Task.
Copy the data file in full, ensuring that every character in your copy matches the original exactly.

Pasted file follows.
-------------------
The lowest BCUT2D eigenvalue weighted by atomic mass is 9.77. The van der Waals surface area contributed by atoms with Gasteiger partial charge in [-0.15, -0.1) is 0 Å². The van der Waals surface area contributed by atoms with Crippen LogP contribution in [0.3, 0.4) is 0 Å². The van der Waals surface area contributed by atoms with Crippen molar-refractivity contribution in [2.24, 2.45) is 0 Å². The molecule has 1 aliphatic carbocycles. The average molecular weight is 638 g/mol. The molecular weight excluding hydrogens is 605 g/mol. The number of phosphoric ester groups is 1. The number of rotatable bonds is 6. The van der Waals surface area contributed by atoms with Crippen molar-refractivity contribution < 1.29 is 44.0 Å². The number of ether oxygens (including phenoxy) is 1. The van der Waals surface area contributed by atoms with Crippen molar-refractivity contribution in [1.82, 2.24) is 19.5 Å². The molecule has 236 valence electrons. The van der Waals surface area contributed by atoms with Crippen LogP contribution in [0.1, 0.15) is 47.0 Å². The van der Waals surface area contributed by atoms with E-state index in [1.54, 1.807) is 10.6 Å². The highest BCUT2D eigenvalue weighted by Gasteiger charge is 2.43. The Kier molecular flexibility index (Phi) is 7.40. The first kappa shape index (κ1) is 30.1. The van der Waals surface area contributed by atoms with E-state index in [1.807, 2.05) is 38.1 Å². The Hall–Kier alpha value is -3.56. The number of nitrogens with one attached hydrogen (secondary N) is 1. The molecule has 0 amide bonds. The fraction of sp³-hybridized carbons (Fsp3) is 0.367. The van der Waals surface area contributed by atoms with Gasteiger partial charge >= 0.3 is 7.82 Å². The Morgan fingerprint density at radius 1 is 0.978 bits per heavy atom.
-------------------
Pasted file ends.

The lowest BCUT2D eigenvalue weighted by atomic mass is 9.77. The van der Waals surface area contributed by atoms with Gasteiger partial charge in [-0.15, -0.1) is 0 Å². The van der Waals surface area contributed by atoms with Crippen LogP contribution in [0.3, 0.4) is 0 Å². The van der Waals surface area contributed by atoms with Crippen molar-refractivity contribution in [2.24, 2.45) is 0 Å². The molecule has 1 aliphatic carbocycles. The average molecular weight is 638 g/mol. The molecular weight excluding hydrogens is 605 g/mol. The number of phosphoric ester groups is 1. The number of rotatable bonds is 6. The van der Waals surface area contributed by atoms with Crippen molar-refractivity contribution < 1.29 is 44.0 Å². The number of ether oxygens (including phenoxy) is 1. The van der Waals surface area contributed by atoms with Crippen molar-refractivity contribution in [1.82, 2.24) is 19.5 Å². The molecule has 236 valence electrons. The van der Waals surface area contributed by atoms with Crippen LogP contribution in [0.1, 0.15) is 47.0 Å². The van der Waals surface area contributed by atoms with E-state index in [1.54, 1.807) is 10.6 Å². The highest BCUT2D eigenvalue weighted by Gasteiger charge is 2.43. The Kier molecular flexibility index (Phi) is 7.40. The first kappa shape index (κ1) is 30.1. The van der Waals surface area contributed by atoms with E-state index in [1.807, 2.05) is 38.1 Å². The Hall–Kier alpha value is -3.56. The number of nitrogens with one attached hydrogen (secondary N) is 1. The molecule has 0 amide bonds. The fraction of sp³-hybridized carbons (Fsp3) is 0.367. The van der Waals surface area contributed by atoms with Gasteiger partial charge >= 0.3 is 7.82 Å². The Morgan fingerprint density at radius 1 is 0.978 bits per heavy atom.